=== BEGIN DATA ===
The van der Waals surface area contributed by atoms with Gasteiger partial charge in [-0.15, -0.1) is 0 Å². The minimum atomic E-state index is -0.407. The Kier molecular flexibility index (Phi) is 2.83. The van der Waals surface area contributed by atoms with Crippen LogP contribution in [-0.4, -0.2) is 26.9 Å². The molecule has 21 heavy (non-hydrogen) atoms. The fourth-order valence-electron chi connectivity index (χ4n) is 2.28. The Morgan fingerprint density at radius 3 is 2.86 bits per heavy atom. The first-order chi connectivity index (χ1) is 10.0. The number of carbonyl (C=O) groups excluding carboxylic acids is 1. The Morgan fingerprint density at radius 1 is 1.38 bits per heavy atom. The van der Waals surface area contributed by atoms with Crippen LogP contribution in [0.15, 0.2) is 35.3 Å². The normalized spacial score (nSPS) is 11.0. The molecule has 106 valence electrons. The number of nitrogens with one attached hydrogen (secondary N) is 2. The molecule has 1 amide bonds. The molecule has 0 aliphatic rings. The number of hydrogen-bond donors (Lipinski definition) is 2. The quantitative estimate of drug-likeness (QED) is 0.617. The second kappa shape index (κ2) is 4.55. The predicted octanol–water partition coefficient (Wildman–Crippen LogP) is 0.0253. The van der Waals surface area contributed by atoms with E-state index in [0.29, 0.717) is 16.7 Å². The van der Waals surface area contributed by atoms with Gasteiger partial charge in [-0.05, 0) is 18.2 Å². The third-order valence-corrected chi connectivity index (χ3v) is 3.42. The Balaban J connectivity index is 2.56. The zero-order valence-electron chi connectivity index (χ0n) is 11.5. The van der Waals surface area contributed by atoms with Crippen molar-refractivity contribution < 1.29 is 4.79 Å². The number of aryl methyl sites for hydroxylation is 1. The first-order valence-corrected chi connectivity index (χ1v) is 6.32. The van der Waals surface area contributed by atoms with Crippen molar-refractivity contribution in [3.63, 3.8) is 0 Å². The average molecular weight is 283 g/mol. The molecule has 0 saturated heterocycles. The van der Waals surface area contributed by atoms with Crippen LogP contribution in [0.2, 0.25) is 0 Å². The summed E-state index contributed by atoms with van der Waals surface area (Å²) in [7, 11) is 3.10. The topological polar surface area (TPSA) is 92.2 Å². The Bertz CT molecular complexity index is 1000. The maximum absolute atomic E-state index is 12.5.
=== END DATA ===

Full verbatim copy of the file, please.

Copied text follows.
The van der Waals surface area contributed by atoms with Gasteiger partial charge in [-0.15, -0.1) is 0 Å². The minimum atomic E-state index is -0.407. The Kier molecular flexibility index (Phi) is 2.83. The van der Waals surface area contributed by atoms with Crippen LogP contribution in [-0.4, -0.2) is 26.9 Å². The molecule has 21 heavy (non-hydrogen) atoms. The fourth-order valence-electron chi connectivity index (χ4n) is 2.28. The Morgan fingerprint density at radius 3 is 2.86 bits per heavy atom. The first-order chi connectivity index (χ1) is 10.0. The number of carbonyl (C=O) groups excluding carboxylic acids is 1. The Morgan fingerprint density at radius 1 is 1.38 bits per heavy atom. The van der Waals surface area contributed by atoms with Crippen LogP contribution in [0.15, 0.2) is 35.3 Å². The normalized spacial score (nSPS) is 11.0. The molecule has 106 valence electrons. The number of nitrogens with one attached hydrogen (secondary N) is 2. The molecule has 1 amide bonds. The molecule has 0 aliphatic rings. The number of hydrogen-bond donors (Lipinski definition) is 2. The quantitative estimate of drug-likeness (QED) is 0.617. The second kappa shape index (κ2) is 4.55. The predicted octanol–water partition coefficient (Wildman–Crippen LogP) is 0.0253. The van der Waals surface area contributed by atoms with E-state index in [0.29, 0.717) is 16.7 Å². The van der Waals surface area contributed by atoms with Gasteiger partial charge in [-0.05, 0) is 18.2 Å². The third-order valence-corrected chi connectivity index (χ3v) is 3.42. The Balaban J connectivity index is 2.56. The zero-order valence-electron chi connectivity index (χ0n) is 11.5. The van der Waals surface area contributed by atoms with Crippen molar-refractivity contribution < 1.29 is 4.79 Å². The number of aryl methyl sites for hydroxylation is 1. The first-order valence-corrected chi connectivity index (χ1v) is 6.32. The van der Waals surface area contributed by atoms with Crippen molar-refractivity contribution in [3.63, 3.8) is 0 Å². The average molecular weight is 283 g/mol. The molecule has 0 saturated heterocycles. The van der Waals surface area contributed by atoms with Crippen LogP contribution in [0.2, 0.25) is 0 Å². The summed E-state index contributed by atoms with van der Waals surface area (Å²) in [7, 11) is 3.10. The topological polar surface area (TPSA) is 92.2 Å². The Bertz CT molecular complexity index is 1000. The maximum absolute atomic E-state index is 12.5.